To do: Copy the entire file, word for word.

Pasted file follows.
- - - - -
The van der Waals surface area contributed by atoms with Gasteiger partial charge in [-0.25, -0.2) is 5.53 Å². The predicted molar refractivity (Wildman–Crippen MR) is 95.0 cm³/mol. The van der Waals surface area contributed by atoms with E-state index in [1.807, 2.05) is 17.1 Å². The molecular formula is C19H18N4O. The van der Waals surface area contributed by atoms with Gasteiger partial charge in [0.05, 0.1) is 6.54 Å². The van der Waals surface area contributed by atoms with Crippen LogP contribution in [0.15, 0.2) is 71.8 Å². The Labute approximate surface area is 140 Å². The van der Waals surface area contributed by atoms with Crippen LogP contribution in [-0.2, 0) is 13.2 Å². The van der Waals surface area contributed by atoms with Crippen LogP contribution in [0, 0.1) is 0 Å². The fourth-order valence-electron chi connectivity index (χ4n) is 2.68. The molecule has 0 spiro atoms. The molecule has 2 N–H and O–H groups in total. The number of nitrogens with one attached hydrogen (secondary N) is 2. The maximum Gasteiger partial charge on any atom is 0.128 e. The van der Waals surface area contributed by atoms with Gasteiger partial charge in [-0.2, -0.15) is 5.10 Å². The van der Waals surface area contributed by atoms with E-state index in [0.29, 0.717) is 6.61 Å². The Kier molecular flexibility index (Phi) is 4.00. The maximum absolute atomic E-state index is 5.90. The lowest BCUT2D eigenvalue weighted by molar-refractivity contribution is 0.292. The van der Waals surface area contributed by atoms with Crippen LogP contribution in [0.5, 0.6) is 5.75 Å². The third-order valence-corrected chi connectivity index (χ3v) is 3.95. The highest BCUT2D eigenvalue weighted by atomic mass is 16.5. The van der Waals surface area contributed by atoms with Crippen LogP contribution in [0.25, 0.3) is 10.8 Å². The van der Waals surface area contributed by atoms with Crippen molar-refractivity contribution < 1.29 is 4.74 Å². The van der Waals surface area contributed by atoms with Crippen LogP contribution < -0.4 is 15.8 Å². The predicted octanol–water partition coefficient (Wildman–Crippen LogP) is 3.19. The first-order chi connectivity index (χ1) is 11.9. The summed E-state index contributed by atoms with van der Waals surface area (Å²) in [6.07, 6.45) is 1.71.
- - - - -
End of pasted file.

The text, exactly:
The van der Waals surface area contributed by atoms with Gasteiger partial charge in [-0.25, -0.2) is 5.53 Å². The predicted molar refractivity (Wildman–Crippen MR) is 95.0 cm³/mol. The van der Waals surface area contributed by atoms with E-state index in [1.807, 2.05) is 17.1 Å². The molecular formula is C19H18N4O. The van der Waals surface area contributed by atoms with Gasteiger partial charge in [0.05, 0.1) is 6.54 Å². The van der Waals surface area contributed by atoms with Crippen LogP contribution in [0.15, 0.2) is 71.8 Å². The Labute approximate surface area is 140 Å². The van der Waals surface area contributed by atoms with Crippen LogP contribution in [-0.2, 0) is 13.2 Å². The van der Waals surface area contributed by atoms with Crippen LogP contribution in [0, 0.1) is 0 Å². The fourth-order valence-electron chi connectivity index (χ4n) is 2.68. The molecule has 0 spiro atoms. The molecule has 2 N–H and O–H groups in total. The number of nitrogens with one attached hydrogen (secondary N) is 2. The maximum Gasteiger partial charge on any atom is 0.128 e. The van der Waals surface area contributed by atoms with Gasteiger partial charge in [-0.2, -0.15) is 5.10 Å². The van der Waals surface area contributed by atoms with E-state index in [0.29, 0.717) is 6.61 Å². The Kier molecular flexibility index (Phi) is 4.00. The maximum absolute atomic E-state index is 5.90. The lowest BCUT2D eigenvalue weighted by molar-refractivity contribution is 0.292. The van der Waals surface area contributed by atoms with Crippen LogP contribution in [0.5, 0.6) is 5.75 Å². The third-order valence-corrected chi connectivity index (χ3v) is 3.95. The highest BCUT2D eigenvalue weighted by atomic mass is 16.5. The van der Waals surface area contributed by atoms with Crippen LogP contribution in [0.25, 0.3) is 10.8 Å². The van der Waals surface area contributed by atoms with Crippen molar-refractivity contribution < 1.29 is 4.74 Å². The van der Waals surface area contributed by atoms with Crippen LogP contribution < -0.4 is 15.8 Å². The predicted octanol–water partition coefficient (Wildman–Crippen LogP) is 3.19. The first-order chi connectivity index (χ1) is 11.9. The summed E-state index contributed by atoms with van der Waals surface area (Å²) in [6.07, 6.45) is 1.71.